In summary the apparatus according to our invention includes a cathode under which a strip of electrically conductive material to be electroplated is fed horizontally in sliding contact therewith and thereby made cathodic. An insoluble anode is disposed under the cathode, with an interelectrode gap between the anode and the conductive strip traveling under the cathode. Mounted next to the upstream end, with respect to a predetermined traveling direction of the conductive strip, of the insoluble anode is a solution inlet block having a solution inlet from which an electroplating solution containing the metal to be deposited is fed into the interelectrode gap so as to flow turbulently therethrough in the traveling direction of the conductive strip. The solution inlet has diffuser means for making constant in the transverse direction of the conductive strip the degree of turbulence of the electroplating solution flowing through the interelectrode gap. Also included is a shield block of electrically insulating material overlying the solution inlet block and shielding the conductive strip traveling thereover from premature deposition of the metal due to leaking current.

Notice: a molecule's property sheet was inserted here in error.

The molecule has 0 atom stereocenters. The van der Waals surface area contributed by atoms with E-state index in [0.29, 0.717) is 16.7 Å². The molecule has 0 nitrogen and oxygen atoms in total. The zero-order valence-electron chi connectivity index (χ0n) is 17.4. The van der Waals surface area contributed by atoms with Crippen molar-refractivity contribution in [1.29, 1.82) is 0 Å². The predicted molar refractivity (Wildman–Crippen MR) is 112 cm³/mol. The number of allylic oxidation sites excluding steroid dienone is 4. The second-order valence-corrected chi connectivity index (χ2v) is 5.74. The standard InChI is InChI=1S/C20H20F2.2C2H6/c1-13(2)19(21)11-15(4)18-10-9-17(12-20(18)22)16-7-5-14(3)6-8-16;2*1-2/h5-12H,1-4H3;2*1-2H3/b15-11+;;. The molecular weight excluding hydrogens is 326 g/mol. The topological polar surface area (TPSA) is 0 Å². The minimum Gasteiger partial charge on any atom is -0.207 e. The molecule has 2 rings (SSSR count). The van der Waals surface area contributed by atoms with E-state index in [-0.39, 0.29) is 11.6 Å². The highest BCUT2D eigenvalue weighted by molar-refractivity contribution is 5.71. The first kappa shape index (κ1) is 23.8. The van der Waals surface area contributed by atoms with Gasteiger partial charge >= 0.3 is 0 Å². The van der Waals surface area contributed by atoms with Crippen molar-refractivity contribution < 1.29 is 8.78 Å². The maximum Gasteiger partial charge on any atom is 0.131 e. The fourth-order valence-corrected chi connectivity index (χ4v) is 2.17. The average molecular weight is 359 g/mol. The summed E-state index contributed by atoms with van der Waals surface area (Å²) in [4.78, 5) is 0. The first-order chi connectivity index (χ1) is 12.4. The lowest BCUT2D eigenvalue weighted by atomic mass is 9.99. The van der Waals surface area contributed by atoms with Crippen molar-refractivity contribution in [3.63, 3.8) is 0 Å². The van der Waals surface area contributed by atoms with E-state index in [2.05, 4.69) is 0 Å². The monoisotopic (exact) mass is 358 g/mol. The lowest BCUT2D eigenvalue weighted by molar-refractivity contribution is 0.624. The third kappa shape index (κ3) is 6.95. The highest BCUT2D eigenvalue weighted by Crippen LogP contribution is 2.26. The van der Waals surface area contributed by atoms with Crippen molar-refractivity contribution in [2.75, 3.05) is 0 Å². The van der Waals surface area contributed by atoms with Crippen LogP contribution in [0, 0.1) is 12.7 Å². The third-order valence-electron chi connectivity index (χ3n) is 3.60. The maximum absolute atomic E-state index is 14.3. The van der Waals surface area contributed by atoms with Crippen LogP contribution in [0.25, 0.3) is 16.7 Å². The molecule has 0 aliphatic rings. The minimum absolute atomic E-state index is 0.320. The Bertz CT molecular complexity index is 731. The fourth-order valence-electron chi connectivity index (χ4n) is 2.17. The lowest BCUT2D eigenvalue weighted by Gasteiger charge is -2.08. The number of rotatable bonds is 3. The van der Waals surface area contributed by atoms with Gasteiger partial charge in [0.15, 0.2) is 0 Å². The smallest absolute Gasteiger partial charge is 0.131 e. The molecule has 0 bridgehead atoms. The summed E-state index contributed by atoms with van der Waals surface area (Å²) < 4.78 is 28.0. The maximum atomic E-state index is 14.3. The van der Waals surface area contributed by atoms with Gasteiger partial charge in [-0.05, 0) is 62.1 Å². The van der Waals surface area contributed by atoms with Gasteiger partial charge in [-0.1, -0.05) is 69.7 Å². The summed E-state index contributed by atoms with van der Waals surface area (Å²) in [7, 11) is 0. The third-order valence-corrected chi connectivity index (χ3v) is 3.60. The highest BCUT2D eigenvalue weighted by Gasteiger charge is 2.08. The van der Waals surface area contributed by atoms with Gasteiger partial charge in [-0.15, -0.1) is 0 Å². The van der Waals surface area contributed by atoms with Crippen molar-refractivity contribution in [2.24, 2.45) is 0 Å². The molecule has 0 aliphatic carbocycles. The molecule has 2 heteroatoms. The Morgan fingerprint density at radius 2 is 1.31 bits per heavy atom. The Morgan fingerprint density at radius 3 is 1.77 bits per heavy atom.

Employing the shield block located just upstream of the plating zone as in the foregoing, the apparatus according to our invention overcomes the drawback of the prior art explained previously, permitting continuous electrodeposition of the metal on the downward-facing surface of the conductive strip to a thickness of 17 microns or less without giving rise to pinholes or similar flaws.
In a preferred embodiment the shield block is molded integral with a pair of sealing bars, as a generally U-shaped sealing unit. The sealing bars are disposed on the opposite sides of the interelectrode gap for sealing the sides against the outflow of the electroplating solution. The shield block interconnects the sealing bars at their upstream ends. The entire sealing unit can be readily mounted in position to perform the above and additional functions to be detailed in the following description.
The above and other objects, features and advantages of our invention and the manner of attaining them will become more apparent, and the invention itself will best be understood, as the description proceeds, with reference had to the accompanying drawings showing a preferred embodiment of our invention.
FIG. 1 is a vertical sectional view, partly in elevation and with parts broken away for clarity, of the electroplating or electroforming apparatus embodying our invention;
FIG. 2 is an enlarged vertical sectional view taken along the line 2--2 of FIG. 1; and
FIG. 3 is an enlarged perspective view of the sealing unit used in the apparatus of FIG. 1, the view also showing a lifter tube under the sealing unit.